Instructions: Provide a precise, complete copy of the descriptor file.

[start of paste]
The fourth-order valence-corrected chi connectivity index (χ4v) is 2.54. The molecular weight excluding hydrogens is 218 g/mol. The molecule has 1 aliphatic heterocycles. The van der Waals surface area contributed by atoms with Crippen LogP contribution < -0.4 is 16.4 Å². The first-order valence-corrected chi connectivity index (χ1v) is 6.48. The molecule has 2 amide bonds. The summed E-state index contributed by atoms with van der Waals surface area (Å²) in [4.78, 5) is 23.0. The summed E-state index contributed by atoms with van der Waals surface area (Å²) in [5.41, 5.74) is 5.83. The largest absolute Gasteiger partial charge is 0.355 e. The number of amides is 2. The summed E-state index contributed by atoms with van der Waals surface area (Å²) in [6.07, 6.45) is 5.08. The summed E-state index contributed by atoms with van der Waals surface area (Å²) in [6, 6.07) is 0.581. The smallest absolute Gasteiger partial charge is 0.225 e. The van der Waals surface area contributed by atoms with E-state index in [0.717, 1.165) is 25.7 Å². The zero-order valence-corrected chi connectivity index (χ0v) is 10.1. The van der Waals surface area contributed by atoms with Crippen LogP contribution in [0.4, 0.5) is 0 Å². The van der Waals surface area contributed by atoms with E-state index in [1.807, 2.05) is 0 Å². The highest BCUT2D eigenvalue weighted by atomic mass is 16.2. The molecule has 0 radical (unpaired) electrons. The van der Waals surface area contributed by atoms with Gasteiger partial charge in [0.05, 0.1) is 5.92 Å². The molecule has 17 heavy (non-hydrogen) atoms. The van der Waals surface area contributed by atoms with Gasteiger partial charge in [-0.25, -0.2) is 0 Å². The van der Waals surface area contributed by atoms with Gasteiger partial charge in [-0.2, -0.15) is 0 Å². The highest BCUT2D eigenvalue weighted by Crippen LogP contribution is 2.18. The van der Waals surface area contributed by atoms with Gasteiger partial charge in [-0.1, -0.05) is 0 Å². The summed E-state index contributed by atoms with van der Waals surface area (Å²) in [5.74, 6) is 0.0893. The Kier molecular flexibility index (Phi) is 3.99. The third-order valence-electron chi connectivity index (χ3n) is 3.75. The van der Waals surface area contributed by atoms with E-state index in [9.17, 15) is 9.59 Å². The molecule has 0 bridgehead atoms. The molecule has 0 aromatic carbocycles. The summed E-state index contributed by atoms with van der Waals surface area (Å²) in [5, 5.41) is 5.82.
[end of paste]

The fourth-order valence-corrected chi connectivity index (χ4v) is 2.54. The molecular weight excluding hydrogens is 218 g/mol. The molecule has 1 aliphatic heterocycles. The van der Waals surface area contributed by atoms with Crippen LogP contribution < -0.4 is 16.4 Å². The first-order valence-corrected chi connectivity index (χ1v) is 6.48. The molecule has 2 amide bonds. The summed E-state index contributed by atoms with van der Waals surface area (Å²) in [4.78, 5) is 23.0. The summed E-state index contributed by atoms with van der Waals surface area (Å²) in [5.41, 5.74) is 5.83. The largest absolute Gasteiger partial charge is 0.355 e. The number of amides is 2. The summed E-state index contributed by atoms with van der Waals surface area (Å²) in [6.07, 6.45) is 5.08. The summed E-state index contributed by atoms with van der Waals surface area (Å²) in [6, 6.07) is 0.581. The smallest absolute Gasteiger partial charge is 0.225 e. The van der Waals surface area contributed by atoms with E-state index in [0.717, 1.165) is 25.7 Å². The zero-order valence-corrected chi connectivity index (χ0v) is 10.1. The van der Waals surface area contributed by atoms with Crippen LogP contribution in [0.4, 0.5) is 0 Å². The van der Waals surface area contributed by atoms with E-state index in [1.807, 2.05) is 0 Å². The highest BCUT2D eigenvalue weighted by atomic mass is 16.2. The molecule has 0 radical (unpaired) electrons. The van der Waals surface area contributed by atoms with Gasteiger partial charge in [0.05, 0.1) is 5.92 Å². The molecule has 17 heavy (non-hydrogen) atoms. The van der Waals surface area contributed by atoms with Gasteiger partial charge in [-0.25, -0.2) is 0 Å². The van der Waals surface area contributed by atoms with Gasteiger partial charge in [-0.2, -0.15) is 0 Å². The highest BCUT2D eigenvalue weighted by Crippen LogP contribution is 2.18. The van der Waals surface area contributed by atoms with Gasteiger partial charge in [-0.1, -0.05) is 0 Å². The summed E-state index contributed by atoms with van der Waals surface area (Å²) in [5.74, 6) is 0.0893. The Kier molecular flexibility index (Phi) is 3.99. The third-order valence-electron chi connectivity index (χ3n) is 3.75. The van der Waals surface area contributed by atoms with E-state index in [9.17, 15) is 9.59 Å². The molecule has 0 bridgehead atoms. The molecule has 0 aromatic carbocycles. The summed E-state index contributed by atoms with van der Waals surface area (Å²) in [5, 5.41) is 5.82.